A Conversation with Meric Gertler
Interview and photograph by Jenny Lass
Introduction by Virginia Maclaren
Meric Gertler joined the department in 1983 after receiving his PhD in Urban Planning from Harvard University. He is a Registered Professional Planner and holder of the Goldring Chair in Canadian Studies. He was Director of the Program in Planning from 1988-89, 1994-96 and 1998-2000, Vice-Dean for Graduate Education and Research in the Faculty of Arts & Science from 2005-08 and Dean from 2008-13. He assumed his position as President of the University of Toronto on November 1, 2013. Jenny Lass (BA ‘97, MA ‘98), recipient of the 2012 UTAGA Honorary President Award, interviewed Meric Gertler about his career as geographer, planner and administrator.
How did you develop an interest in geography and planning, and who was your greatest influence?
It was very much at the kitchen table and the dining table. My dad was an urban planner and regional planner. He started life as a practitioner and then moved into academia later on, and like my dad, I’ve always been interested in working both sides of the theory-practice divide. I have always found it important and enriching to continue to have a presence in the world of practice. I find that it grounds my academic work. It also makes it much easier for me to have taught courses in a discipline like planning. I believe that to teach about planning you have to have had some first-hand experience actually doing it. And I’ve never found it difficult to navigate moving back and forth from the academic world to the policy world.
Did you always see yourself moving into senior administration?
No. But what I discovered along the way was that academic administration can be both interesting and rewarding. When you feel as if you have brought about some kind of improvement or advancement to the institution that you represent, it’s a very satisfying feeling. You also meet the most interesting people, and in a place like this, which is large and broad and diverse, we have a lot of interesting and smart people.
What is your favourite part of the work you do?
I really love doing field work, I have to say. I really enjoy the process of going out and interviewing people, going out and talking to managers and other people in the workplace, or government officials who are trying to do interesting things. I also love teaching.
What is the proudest moment of your career so far?
Helping restore the Faculty of Arts and Science to a position of financial stability. We faced a kind of perfect storm when I became Dean five years ago, where government funding was already somewhat perilous and was about to get worse. The world economy was slowing down, stock markets were crashing and both had a big impact on endowments and the capacity of donors to give. But we have turned that situation around through a lot of hard work by a lot of people across the Faculty. The point of it is not just to get rid of the red ink, but to create the resources that enable us to do fantastic things for our faculty and for our students – to enrich the learning experience for our students and to create the best possible research environment for our faculty.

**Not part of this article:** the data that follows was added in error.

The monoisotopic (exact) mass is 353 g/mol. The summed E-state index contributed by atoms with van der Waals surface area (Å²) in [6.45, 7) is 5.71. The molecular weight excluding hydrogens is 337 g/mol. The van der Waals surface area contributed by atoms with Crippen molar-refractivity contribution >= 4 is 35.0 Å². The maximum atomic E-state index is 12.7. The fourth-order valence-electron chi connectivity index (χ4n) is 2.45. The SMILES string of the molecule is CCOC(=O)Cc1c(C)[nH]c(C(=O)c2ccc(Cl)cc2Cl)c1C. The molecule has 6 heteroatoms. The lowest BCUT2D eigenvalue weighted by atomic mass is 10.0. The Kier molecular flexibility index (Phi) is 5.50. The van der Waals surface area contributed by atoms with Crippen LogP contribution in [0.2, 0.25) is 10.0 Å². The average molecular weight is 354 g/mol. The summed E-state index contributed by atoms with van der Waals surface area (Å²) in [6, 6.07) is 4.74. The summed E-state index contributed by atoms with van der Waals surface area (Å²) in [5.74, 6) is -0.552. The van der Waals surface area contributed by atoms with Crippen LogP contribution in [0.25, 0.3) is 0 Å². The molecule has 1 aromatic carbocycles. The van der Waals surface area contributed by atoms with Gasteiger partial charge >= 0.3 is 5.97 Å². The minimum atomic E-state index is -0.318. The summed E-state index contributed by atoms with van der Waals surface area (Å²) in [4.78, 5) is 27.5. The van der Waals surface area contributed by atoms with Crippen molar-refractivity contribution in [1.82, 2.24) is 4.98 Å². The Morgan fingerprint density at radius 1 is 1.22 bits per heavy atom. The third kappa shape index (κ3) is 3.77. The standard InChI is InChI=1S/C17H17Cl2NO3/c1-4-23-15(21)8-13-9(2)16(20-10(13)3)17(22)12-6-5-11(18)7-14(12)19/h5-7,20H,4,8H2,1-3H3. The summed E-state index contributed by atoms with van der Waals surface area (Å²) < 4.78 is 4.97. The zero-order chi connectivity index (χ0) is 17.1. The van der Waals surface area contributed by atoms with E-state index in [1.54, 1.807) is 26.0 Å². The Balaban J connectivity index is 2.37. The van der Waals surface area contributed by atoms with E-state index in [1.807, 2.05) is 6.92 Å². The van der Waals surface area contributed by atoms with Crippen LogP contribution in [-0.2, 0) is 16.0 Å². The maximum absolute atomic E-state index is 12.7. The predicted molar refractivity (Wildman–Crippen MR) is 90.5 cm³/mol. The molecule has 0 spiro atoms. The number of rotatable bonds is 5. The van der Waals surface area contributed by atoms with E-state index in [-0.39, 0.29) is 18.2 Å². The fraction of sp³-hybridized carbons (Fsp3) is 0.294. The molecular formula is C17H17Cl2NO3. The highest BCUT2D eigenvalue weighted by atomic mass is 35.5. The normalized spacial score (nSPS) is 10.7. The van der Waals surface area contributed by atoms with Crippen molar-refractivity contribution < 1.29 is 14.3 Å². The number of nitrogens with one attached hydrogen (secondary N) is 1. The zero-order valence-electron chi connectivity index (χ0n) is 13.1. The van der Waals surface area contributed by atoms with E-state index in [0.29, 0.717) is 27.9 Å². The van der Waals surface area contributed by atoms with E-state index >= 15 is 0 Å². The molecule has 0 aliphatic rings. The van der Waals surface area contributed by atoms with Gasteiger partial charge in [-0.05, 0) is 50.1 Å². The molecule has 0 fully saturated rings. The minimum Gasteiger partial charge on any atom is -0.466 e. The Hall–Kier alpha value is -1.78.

How do you feel geography and planning play an important role in solving some of the societal challenges that we face?
Well, societies around the world are becoming more and more urban all the time. And so much of what happens, whether it’s social, political, economic, or environmental processes, takes place in cities or is shaped by decisions and actions that occur in cities. I can’t think of a better time to be interested in cities, to leverage one’s knowledge of how cities work in order to achieve broader social and economic and political and environmental goals. I just think that the disciplines of geography and planning are so beautifully situated right now to deepen our understanding of important social and economic issues. It’s remarkable how many other disciplines have discovered the power of geography and the geographical perspective, and have undergone a geographical turn.
What is your vision for U of T’s future?
U of T has a really interesting identity and it’s one that not many universities around the world share. We are, on the one hand, this incredibly strong research entity, a powerhouse, strong in so many fields by virtue of our breadth and size. At the same time, we are a large urban university situated in one of the most diverse metropolitan regions in the world. And with that characteristic comes an obligation or responsibility to be an open and accessible institution. We are a university that offers opportunity to many students, including those from families who have arrived in this country relatively recently. So at a very high level, my vision is that we continue to be able to do both of those well. We must continue to excel in research so that our global reputation is maintained and enhanced, at a time when competition between universities around the world is intensifying.
The other thing I would add is that I’m really interested in the relationship between the university and the city around it. We have all kinds of common interests with Toronto. The better we can make the Toronto region, the better we can make the University of Toronto. It also provides fantastic opportunities for our students and our faculty to engage in rich experiences working with community partners and working on really interesting research topics that are often directly suggested by the people that we work with outside the university. So the well-established legacy in geography and planning, one that encourages us to cross the boundary between the university and the city around it, is something that I will build on as president and use as much as possible.